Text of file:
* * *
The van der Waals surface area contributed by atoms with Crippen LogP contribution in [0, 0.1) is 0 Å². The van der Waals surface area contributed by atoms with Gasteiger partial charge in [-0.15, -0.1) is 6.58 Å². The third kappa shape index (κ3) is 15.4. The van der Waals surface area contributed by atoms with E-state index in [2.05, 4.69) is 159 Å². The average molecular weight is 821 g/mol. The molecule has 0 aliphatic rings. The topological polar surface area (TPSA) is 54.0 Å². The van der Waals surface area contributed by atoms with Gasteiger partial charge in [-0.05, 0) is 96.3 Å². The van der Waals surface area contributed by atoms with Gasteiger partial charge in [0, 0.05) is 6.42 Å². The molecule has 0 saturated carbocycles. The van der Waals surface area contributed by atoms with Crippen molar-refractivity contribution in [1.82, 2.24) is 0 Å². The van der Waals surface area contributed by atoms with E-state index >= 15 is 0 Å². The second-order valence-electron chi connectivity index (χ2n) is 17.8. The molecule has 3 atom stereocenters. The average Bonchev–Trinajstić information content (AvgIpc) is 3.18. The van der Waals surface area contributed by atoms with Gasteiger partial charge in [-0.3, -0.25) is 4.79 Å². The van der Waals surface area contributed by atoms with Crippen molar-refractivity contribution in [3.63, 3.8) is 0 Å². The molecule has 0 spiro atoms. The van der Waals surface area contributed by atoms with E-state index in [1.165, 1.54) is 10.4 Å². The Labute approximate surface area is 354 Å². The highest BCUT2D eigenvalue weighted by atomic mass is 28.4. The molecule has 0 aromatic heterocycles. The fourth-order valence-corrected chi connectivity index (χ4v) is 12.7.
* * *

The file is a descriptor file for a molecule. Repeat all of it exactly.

The van der Waals surface area contributed by atoms with Crippen LogP contribution in [0, 0.1) is 0 Å². The van der Waals surface area contributed by atoms with Gasteiger partial charge in [-0.15, -0.1) is 6.58 Å². The third kappa shape index (κ3) is 15.4. The van der Waals surface area contributed by atoms with E-state index in [2.05, 4.69) is 159 Å². The average molecular weight is 821 g/mol. The molecule has 0 aliphatic rings. The topological polar surface area (TPSA) is 54.0 Å². The van der Waals surface area contributed by atoms with Gasteiger partial charge in [-0.05, 0) is 96.3 Å². The van der Waals surface area contributed by atoms with Gasteiger partial charge in [0, 0.05) is 6.42 Å². The molecule has 0 saturated carbocycles. The van der Waals surface area contributed by atoms with Crippen molar-refractivity contribution in [1.82, 2.24) is 0 Å². The van der Waals surface area contributed by atoms with E-state index >= 15 is 0 Å². The second-order valence-electron chi connectivity index (χ2n) is 17.8. The molecule has 3 atom stereocenters. The average Bonchev–Trinajstić information content (AvgIpc) is 3.18. The van der Waals surface area contributed by atoms with Gasteiger partial charge in [-0.3, -0.25) is 4.79 Å². The van der Waals surface area contributed by atoms with Crippen molar-refractivity contribution in [3.63, 3.8) is 0 Å². The molecule has 0 spiro atoms. The van der Waals surface area contributed by atoms with E-state index in [1.165, 1.54) is 10.4 Å². The Labute approximate surface area is 354 Å². The highest BCUT2D eigenvalue weighted by atomic mass is 28.4. The molecule has 0 aromatic heterocycles. The fourth-order valence-corrected chi connectivity index (χ4v) is 12.7.